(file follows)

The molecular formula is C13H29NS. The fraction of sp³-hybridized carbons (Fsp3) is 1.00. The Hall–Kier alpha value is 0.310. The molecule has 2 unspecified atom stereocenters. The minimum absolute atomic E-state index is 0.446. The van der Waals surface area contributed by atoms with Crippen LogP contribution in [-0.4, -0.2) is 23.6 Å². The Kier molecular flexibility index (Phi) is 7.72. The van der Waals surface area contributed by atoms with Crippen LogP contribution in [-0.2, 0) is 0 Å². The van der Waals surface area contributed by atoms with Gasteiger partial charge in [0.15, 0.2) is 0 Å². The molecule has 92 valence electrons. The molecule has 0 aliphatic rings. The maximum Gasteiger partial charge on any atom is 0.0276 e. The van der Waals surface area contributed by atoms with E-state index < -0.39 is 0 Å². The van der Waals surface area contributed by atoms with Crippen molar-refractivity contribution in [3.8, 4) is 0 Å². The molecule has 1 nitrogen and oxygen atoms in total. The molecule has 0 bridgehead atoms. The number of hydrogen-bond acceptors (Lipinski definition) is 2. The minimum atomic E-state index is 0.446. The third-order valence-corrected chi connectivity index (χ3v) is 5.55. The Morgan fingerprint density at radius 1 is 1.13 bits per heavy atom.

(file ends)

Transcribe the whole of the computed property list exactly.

The molecular formula is C13H29NS. The fraction of sp³-hybridized carbons (Fsp3) is 1.00. The Hall–Kier alpha value is 0.310. The molecule has 2 unspecified atom stereocenters. The minimum absolute atomic E-state index is 0.446. The van der Waals surface area contributed by atoms with Crippen LogP contribution in [-0.4, -0.2) is 23.6 Å². The Kier molecular flexibility index (Phi) is 7.72. The van der Waals surface area contributed by atoms with Crippen LogP contribution in [-0.2, 0) is 0 Å². The van der Waals surface area contributed by atoms with Gasteiger partial charge in [0.15, 0.2) is 0 Å². The molecule has 92 valence electrons. The molecule has 0 aliphatic rings. The maximum Gasteiger partial charge on any atom is 0.0276 e. The van der Waals surface area contributed by atoms with E-state index < -0.39 is 0 Å². The van der Waals surface area contributed by atoms with Crippen molar-refractivity contribution in [3.8, 4) is 0 Å². The molecule has 1 nitrogen and oxygen atoms in total. The molecule has 0 bridgehead atoms. The number of hydrogen-bond acceptors (Lipinski definition) is 2. The minimum atomic E-state index is 0.446. The third-order valence-corrected chi connectivity index (χ3v) is 5.55. The Morgan fingerprint density at radius 1 is 1.13 bits per heavy atom.